The platform itself can be clunky. I’m as tech savvy as any other 34-year-old, but just for a trial on Sunday night, I tried to cast a replay of Antrim-Kilkenny to my TV. There was no cast button in sight.
Football and especially hurling are not games to be consumed whole on a mobile phone.
Aside from the visibility, there's also the communal aspect of people in a room being able to watch it together on a TV screen.
Even if it had worked, in terms of live games, casting is not available on all TV sets and isn't all that handy to do is some cases. It usually comes with a further built-in time delay in transmitting the picture from phone to TV.
The coverage from the games they’ve done coverage from has seemed good, with Paddy Andrews, Marc Ó Sé and Michael Murphy a fairly strong team for Derry-Monaghan, to lend an example.
Mike Finnerty and Dave McIntyre are excellent commentators, as Grainne McElwain is a host.
But they’ve also had games with no build-up or pitchside analysis.
And that’s grand when it’s an alternative. When it’s the place you go to for the games that you wouldn’t ordinarily expect to see on your terrestrial TV station.
It’s not grand for a broadcaster with exclusivity on more than half of the games every summer.
On Saturday 20 May, GAAGO will show Kerry v Mayo and then Galway v Tyrone.
Those are not only the two big ties of that weekend, but probably the two biggest ties of the entire round robin series.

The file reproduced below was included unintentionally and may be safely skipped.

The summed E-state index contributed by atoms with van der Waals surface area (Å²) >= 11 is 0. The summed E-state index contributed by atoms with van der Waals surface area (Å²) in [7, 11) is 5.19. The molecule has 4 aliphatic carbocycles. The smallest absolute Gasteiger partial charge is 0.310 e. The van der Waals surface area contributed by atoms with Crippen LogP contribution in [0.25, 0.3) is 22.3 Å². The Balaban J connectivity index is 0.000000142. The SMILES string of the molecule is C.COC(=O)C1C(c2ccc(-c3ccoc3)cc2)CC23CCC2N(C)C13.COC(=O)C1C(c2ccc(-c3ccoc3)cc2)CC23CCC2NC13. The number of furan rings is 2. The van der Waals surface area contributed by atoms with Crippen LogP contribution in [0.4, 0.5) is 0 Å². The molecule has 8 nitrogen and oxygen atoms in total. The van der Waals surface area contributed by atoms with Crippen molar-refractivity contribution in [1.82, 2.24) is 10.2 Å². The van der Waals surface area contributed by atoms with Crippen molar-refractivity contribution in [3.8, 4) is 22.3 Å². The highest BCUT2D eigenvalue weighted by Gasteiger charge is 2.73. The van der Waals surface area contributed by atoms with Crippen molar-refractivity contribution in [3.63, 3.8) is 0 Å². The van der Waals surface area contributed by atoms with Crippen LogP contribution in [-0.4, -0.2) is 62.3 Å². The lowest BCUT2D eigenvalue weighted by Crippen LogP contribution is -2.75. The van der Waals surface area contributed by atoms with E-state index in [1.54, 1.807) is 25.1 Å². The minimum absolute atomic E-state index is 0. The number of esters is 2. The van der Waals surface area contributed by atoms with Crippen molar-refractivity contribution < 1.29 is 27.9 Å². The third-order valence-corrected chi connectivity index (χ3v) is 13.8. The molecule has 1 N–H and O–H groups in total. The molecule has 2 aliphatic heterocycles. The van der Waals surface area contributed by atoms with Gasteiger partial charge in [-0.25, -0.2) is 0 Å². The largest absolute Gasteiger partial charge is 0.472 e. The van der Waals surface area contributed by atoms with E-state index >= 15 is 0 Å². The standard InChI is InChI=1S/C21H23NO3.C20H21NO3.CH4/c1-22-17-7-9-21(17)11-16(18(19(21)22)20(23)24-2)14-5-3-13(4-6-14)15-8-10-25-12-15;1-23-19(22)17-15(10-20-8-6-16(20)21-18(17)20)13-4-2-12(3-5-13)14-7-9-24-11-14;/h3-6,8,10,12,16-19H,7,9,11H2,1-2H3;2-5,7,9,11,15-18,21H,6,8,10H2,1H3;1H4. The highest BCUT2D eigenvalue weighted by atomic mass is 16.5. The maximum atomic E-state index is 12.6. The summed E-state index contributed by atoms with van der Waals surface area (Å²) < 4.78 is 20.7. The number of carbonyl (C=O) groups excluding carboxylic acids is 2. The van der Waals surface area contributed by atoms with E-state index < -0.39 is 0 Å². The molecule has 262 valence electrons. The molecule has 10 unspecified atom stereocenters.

Hurling has been here for a few weeks already.
The blowback ought be loud.
Like most things, this kind of slipped beneath the radar. It was as if Sky are gone, Hallelujah, who cares what happens now.
The Sky deal was many things but one thing you couldn’t accuse them of was a bad package. Even the biggest begrudger would admit they did analysis well.
You either had Sky or you didn’t. If you had it, you had it on your TV.
A streaming platform, by its nature, will run a number of seconds behind. In a fast-paced, high-scoring sport like hurling, seconds can be a long time.
An email from GAAGO to customers last week conceded that there were some “teething issues” on their opening weekend.
More worryingly, it told recipients that they were having issues with payment through Android phones and that they should purchase via “the website instead”.
Given that around 52 per cent of phone users in Ireland use Android, it’s the kind of glitch that tells you this thing isn't at the level it needs to be at to occupy the position it now holds.
GAAGO will be a great service in time. It was brilliant during Covid, and as an alternative option for secondary games that might not have squeezed their way into the TV schedule, it would have been invaluable.
But it's a massive error on the GAA's part to have made it a primary broadcaster and to have given it so many games of such significance at this point in its existence.
In his annual report, Tom Ryan said that the big advantage was that GAAGO “will give us complete flexibility and control over match selection, scheduling and how we promote our games”.
The other big advantage might be some flexibility in the contracts. It’s not a multi-billion pound foreign entity they’ve signed up with. It’s part-owned by the GAA and RTÉ.
You would think in the circumstances, where it’s the same vested parties from both sides of it, there has to be some wiggle-room.
Streaming is the future. Eventually it will all go that way.
But it's not the present, least of all for the GAA.
This is a move for years down the line, once the technology is tightened up and readily available to virtually everyone in the country, and when bigger sporting organisations have shown how to lead their broadcast package with it.
GAAGO isn't ready for us, and we’re not ready for it.